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The Long, Long Summer of Campaign ’24
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The Long, Long Summer of Campaign ’24

The conventions will be dull, but expect plenty of gaffes, attacks, pivots, and walkbacks.

Supporters hold flags and signs as they rally in anticipation of former President Donald Trump's arrival at a fundraising event in San Francisco, California, on June 6, 2024. (Photo by Josh Edelson/AFP/Getty Images)

The Republican National Convention kicks off in Milwaukee 34 days from now and, it’s fair to say, it doesn’t much matter.

There should be no drama about the nomination, with all but one of Donald Trump’s intra-party rivals having acquiesced, with degrees of enthusiasm ranging from ecstasy to begrudgement

Some of the ecstatics, like North Dakota Gov. Doug Burgum, are in the hunt to be Trump’s running mate, the identity of whom will be the only major point of interest around the convention.

For decades, the major parties have worked hard to drain their conventions of drama, recasting what had been raucous affairs into slickly produced, four-day infomercials for their campaigns. When COVID came along, it made the job that much easier. The Republicans, who didn’t even bother writing a policy platform, opted to abuse the advantages of incumbency by turning public buildings and historic sites into campaign venues. Democrats, meanwhile, turned an event hall in Milwaukee into a sound stage for their show, the QVC DNC.

Democrats liked the no-contact option for nominations so much that they’re doing it again this time. Citing a since-withdrawn threat from Ohio Republicans to keep Biden off the Buckeye State ballot because the convention fell after Ohio’s deadline for nomination certification, Democrats announced they would do another Zoom call nomination before the convention. Tellingly, the party did not change plans after the threat was lifted.

Given the intensity of the anti-Biden protests from anti-Israel groups, including some Democratic superdelegates, event organizers are no doubt glad to have one less thing— indeed, the most important thing—to worry about. Plus, for those of you still wondering whether Democrats might be looking for a nominee switcheroo, this highly irregular departure from normal procedure could open up yet new vistas for speculation.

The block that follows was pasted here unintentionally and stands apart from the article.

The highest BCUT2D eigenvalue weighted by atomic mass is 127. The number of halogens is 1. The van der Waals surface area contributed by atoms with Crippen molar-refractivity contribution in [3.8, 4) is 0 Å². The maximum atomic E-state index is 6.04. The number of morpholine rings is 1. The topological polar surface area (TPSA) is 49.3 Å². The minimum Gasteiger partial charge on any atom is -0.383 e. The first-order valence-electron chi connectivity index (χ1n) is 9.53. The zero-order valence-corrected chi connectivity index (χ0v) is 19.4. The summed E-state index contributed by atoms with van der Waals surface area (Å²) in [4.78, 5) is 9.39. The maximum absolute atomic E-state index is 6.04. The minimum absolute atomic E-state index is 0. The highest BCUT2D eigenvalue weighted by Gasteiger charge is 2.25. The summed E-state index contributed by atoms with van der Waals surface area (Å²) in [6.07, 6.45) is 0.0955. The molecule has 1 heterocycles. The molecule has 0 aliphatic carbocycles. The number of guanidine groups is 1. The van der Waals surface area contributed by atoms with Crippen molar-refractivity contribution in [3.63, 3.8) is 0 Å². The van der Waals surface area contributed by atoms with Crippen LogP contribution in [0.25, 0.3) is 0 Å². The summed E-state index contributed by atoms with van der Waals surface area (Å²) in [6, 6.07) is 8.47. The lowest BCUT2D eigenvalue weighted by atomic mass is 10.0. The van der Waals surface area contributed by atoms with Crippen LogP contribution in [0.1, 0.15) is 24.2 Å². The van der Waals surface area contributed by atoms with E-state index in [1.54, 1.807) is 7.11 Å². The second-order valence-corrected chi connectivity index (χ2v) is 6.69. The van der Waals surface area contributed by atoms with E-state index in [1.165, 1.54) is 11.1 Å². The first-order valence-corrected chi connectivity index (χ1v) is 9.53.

It wouldn’t be that the scripted, carefully selected virtual delegates would stun the world with a different pick than Biden, but that any tweaks to the rules could create new space on the calendar and in procedures for picking an alternate nominee. Interesting, but not likely. As with most of this presidential election, the nominations will almost certainly slog forward with the same kind of relentless certainty of a Marvel script or a colonoscopy.

Even so, when Democrats gather in Chicago 69 days hence, there will be great interest, but not about anything happening inside McCormick Place or the United Center. The show will be in the streets, where both sides are preparing for the mother of all anti-Israel protests. The Secret Service will be better at this than the Chicago Police goon squad that brawled with Yippies in 1968, but the incentive for the pro-Palestinian contingent to make matters as awful as possible will be very great indeed.

For the Democrats, the story will be about what happens outside the convention. For the Republicans, it will be about what happens before the convention, namely Trump’s selection of a running mate.

The pundit class will tell you that “nobody votes for vice president,” which is, in a narrow sense, true. But running mate picks are most certainly consequential. The traditional role for a vice presidential nominee is to unite the party, in theory freeing the candidate at the top of the ticket to reach out to persuadable independents. 

Sometimes—see Palin, Sarah—the move works internally but, rather than freeing the presidential nominee to reach out, actually does substantial damage with voters in the middle. Other times, the choice is palatable to the general electorate but disappoints the party faithful, like Sen. Tim Kaine with already underwhelmed Democrats in 2016.

Trump has a great opportunity in this way, since what would work to unite his party is exactly the same energy that would help Trump allay the concerns of skeptical moderates. If he picks a traditional conservative in the mold of, if not the person of, Nikki Haley, Trump will be telling Reaganite Republicans that he still cares and letting the persuadables know that there will be an adult in the room.

It worked with Mike Pence in 2016, but given Pence’s searing indictment of Trump’s misconduct in trying to steal a second term, finding a citizen quite that solid to be Trump’s wingman again may be harder. Sen. Tim Scott, Haley’s home state senator and a longtime favorite of traditional conservatives, seems like the most Pencian choice, but Trump may be leery of anyone prone to sudden attacks of conscience. Trump may prefer an attack dog or a member of the same populist wing as himself. Or, given Trump’s penchant for plot twists, it could be someone not currently auditioning for the job.

The first of two scheduled debates between the presidential candidates takes place in 16 days, with the second one set for 75 days after that, on September 10. In between will be the two pseudo-conventions, one criminal sentencing, and an unknown number of gaffes, attacks, pivots, and walkbacks. 

That’s the shape of the summer of 2024, and maybe the longest three months in American political history.

Chris Stirewalt is a contributing editor at The Dispatch, a senior fellow at the American Enterprise Institute, the politics editor for NewsNation, co-host of the Ink Stained Wretches podcast, and author of Broken News, a book on media and politics.